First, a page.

Swift for loop, switch, while

Filed Under: Swift

In this tutorial, we’ll be looking into the wide variety of statements that Swift has to offer. We’ll be largely covering swift for loop, swift while, repeat-while and switch statements. Open up the playground and let’s dive right in it. Earlier we looked into Swift array. Furthermore we’ll be looking at the newly introduced One Sided Ranges with Swift 4.

If you’d like to use an online compiler for Swift, go for https://iswift.org/playground.

Swift for loop

To iterate over a sequence without using subscripts (indexes) we use for loop as shown below.


var numberArray = [2,4,6,8,10]
for number in numberArray {
    print(number)
}

for-in loops using subscripts with lower and upper bounds


var numberArray = [2,4,6,8,10]
for i in lowerbound...upperbound
{
 //do something
}
//example : 1
var numberArray = [2,4,6,8,10]
for i in 0...4
{
 print(numberArray[i])
}

The array gets iterated from the lowerbound to the upperbound (both inclusive) using closed range operator (...). To iterate with the upper bound not included, we use the half-range operator (..<). An example is given below:


for i in 0..<4
{
 print(numberArray[i]) //doesn't print 10
}

Note: If lowerbound > upperbound there’ll be a crash.
To print the array in reverse order we can use the reversed() function as shown below.


for i in (0..<4).reversed()
{
 print(numberArray[i])
}
// the below code will crash
for i in 4..<0 
{
 print(numberArray[i]) 
}

stride is a function from the Swift library that allows us to enter the start value, end value and the offset value to increment by as shown below:


//count from 1 to 10 by 1
for i in stride(from: 1, to: 10, by: 1) { 
    print(i)
} 

//count from 1 to 10 by 2
for i in stride(from: 1, to: 10, by: 2) { 
    print(i)
} 
prints:
1
3
5
7
9

Ignoring value from each sequence

for _ in 1...5 {
    print("Hello World")
}

Underscore effectively gets rid of the value from each sequence. This usage is similar to while loop and can be used for calculating the power of a number as shown below:


let base = 3
let power = 10
var answer = 1
for _ in 1...power {
    answer *= base
}
print("\(base) to the power of \(power) is \(answer)")

While loop

while loops through it’s body of statements until the condition becomes false.


var i = 0
while i <= 5 {
    print(i)
    i = i + 1
}

Note: conditions present in all the control flow statements such as while and for-in loops, if else in Swift, unlike other languages aren’t enclosed in parentheses ().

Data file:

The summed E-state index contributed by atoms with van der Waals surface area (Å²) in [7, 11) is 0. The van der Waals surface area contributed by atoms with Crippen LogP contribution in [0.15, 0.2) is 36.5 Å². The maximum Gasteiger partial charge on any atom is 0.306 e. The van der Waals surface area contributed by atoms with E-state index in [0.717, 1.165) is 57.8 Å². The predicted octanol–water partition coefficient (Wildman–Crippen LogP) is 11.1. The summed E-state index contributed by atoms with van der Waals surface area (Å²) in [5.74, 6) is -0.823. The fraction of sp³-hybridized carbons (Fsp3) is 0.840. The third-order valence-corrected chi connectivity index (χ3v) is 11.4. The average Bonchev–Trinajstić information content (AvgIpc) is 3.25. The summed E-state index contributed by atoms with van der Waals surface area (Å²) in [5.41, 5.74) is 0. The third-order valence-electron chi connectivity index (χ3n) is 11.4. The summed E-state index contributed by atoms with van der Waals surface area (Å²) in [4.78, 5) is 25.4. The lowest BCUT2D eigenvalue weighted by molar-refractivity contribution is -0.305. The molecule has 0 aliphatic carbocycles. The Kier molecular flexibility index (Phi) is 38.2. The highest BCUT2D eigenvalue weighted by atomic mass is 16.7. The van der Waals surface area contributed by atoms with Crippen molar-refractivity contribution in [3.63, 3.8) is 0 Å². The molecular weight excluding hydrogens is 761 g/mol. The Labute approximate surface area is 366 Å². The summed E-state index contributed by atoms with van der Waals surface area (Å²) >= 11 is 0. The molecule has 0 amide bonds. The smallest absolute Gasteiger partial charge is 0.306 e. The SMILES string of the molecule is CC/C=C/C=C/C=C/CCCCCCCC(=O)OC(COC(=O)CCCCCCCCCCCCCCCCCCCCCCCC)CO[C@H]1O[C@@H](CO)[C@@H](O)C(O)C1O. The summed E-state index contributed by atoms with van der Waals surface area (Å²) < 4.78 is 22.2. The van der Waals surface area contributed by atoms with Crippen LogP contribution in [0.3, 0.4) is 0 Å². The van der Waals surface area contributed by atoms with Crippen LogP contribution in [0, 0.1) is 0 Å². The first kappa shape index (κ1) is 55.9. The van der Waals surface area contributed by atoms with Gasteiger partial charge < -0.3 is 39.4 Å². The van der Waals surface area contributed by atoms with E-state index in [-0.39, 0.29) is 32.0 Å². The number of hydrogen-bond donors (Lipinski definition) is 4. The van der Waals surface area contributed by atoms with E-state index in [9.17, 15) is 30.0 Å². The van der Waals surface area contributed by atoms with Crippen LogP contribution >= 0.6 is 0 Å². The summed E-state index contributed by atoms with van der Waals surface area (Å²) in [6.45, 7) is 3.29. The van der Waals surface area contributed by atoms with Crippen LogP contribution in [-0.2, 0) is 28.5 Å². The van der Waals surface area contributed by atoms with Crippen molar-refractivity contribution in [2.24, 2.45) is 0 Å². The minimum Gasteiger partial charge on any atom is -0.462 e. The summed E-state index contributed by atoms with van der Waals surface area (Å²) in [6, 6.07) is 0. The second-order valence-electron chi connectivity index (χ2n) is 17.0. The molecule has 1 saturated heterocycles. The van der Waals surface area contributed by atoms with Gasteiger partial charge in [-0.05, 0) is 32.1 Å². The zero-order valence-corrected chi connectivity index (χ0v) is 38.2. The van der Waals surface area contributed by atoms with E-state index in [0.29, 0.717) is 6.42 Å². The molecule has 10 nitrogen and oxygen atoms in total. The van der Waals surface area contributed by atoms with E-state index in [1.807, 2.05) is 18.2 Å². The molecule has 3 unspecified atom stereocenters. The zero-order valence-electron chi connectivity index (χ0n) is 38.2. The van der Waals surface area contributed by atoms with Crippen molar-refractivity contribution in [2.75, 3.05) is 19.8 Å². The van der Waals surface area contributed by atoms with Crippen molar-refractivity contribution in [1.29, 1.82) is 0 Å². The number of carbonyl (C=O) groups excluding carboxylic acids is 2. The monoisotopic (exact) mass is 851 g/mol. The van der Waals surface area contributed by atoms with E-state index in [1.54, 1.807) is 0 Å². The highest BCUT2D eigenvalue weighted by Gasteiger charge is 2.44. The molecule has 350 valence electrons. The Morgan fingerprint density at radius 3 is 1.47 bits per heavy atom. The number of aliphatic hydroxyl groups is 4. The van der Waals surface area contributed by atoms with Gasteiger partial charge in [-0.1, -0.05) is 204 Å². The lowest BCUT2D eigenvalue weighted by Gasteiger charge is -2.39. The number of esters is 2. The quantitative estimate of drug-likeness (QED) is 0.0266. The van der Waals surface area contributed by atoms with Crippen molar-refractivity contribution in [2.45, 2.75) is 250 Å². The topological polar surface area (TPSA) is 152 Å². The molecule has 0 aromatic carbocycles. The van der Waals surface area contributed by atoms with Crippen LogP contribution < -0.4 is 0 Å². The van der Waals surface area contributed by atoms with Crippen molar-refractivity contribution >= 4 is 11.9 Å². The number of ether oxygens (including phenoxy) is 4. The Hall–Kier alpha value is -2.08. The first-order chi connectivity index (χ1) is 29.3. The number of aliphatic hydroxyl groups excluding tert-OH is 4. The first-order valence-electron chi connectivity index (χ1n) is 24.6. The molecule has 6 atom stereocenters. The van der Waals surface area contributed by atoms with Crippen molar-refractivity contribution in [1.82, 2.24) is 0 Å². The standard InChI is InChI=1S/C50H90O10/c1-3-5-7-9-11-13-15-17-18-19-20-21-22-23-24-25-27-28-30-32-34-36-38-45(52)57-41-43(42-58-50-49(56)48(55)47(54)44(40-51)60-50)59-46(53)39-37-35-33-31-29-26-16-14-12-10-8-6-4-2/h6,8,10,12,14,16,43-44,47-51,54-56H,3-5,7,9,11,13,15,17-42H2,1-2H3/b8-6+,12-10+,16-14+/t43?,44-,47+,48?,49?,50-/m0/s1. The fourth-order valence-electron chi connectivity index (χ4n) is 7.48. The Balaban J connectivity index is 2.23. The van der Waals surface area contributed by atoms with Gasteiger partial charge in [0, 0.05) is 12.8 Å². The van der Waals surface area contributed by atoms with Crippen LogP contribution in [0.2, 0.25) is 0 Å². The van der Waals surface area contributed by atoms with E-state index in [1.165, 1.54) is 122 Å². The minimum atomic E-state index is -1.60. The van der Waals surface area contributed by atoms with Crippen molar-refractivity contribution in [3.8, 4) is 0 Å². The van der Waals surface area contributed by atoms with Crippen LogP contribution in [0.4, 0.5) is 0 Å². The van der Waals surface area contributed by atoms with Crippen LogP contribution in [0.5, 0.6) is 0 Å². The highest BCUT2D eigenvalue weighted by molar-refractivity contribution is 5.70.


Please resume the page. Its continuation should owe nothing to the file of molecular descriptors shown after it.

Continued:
repeat-while loops while a condition is met. The difference between a while and a repeat-while loop is that the repeat loop executes the statements present in the body before checking the condition.


var i = 5
repeat {
    print(i)
    i = i + 1
} while i < 5

Note: repeat-while loop is similar to the do-while loop in C, JAVA.

Switch statements

A switch statement considers a value and compares it against several possible matching patterns. An example is given below:


let character: Character = "a"
switch character {
case "a":
    print("The first letter of the alphabet") //this gets printed.
case "z":
    print("The last letter of the alphabet")
default:
    print("Some other character")
}

Unlike other languages switch statements in swift, finish as soon as the first case is matched. They don’t fallthrough other cases or require an explicit break statement.
To explicitly fallthrough the cases the fallthrough keyword is required as shown under:


let character: Character = "a"
switch character {
case "a":
    print("The first letter of the alphabet") //this gets printed.
    fallthrough
case "z":
    print("The last letter of the alphabet")//this gets printed too
    fallthrough
default:
    print("Some other character") //this gets printed too
}

Combining multiple cases in switch
Swift allows multiple cases to be appended in switch (separated by commas) as shown below.


var myInt = 0

switch myInt
{
case 0, 1, 2:
    print("zero, one or two") //this gets printed.
    
case 3,5,7:
    print("three, five or seven")
    
case 4:
    print("four")
    
default:
    print("Integer out of range")
}

Interval matching in Switch
Values in switch cases can be checked for their inclusion in a certain range as shown below:


var myInt = 5

switch (myInt)
{
case 0...5:
    print("First half") //this gets printed
    
case 5..<10:
    print("Second half")
    
default:
    print("Out of range")
}

In the above code “First Half” is printed. Though the number 5 exists in both the cases, the first is printed since its met first.
The second case ranges from 5 to 10 where 10 is not inclusive.

Using where statement


var myInt = 5

switch (myInt)
{
case 0...5 where myInt%2==0:
    print("First half only even accepted")
    
case 5..<10:
    print("Second half only odd accepted")
    
default:
    print("Out of range")
}

The where keyword is used to add an additional criteria inside the case.

One-Sided Ranges

Swift 4 has introduced one-sided ranges wherein the missing range is automatically inferred.
Following example demonstrate the same.


let stringArray = ["How", "you", "doing", "today", "??"]

let lowerHalf = stringArray[..<2] //["How", "you"]
let upperHalf = stringArray[2...] //["doing", "today", "??]

This brings an end to this tutorial. We’ve discussed and implemented all the major control statements.

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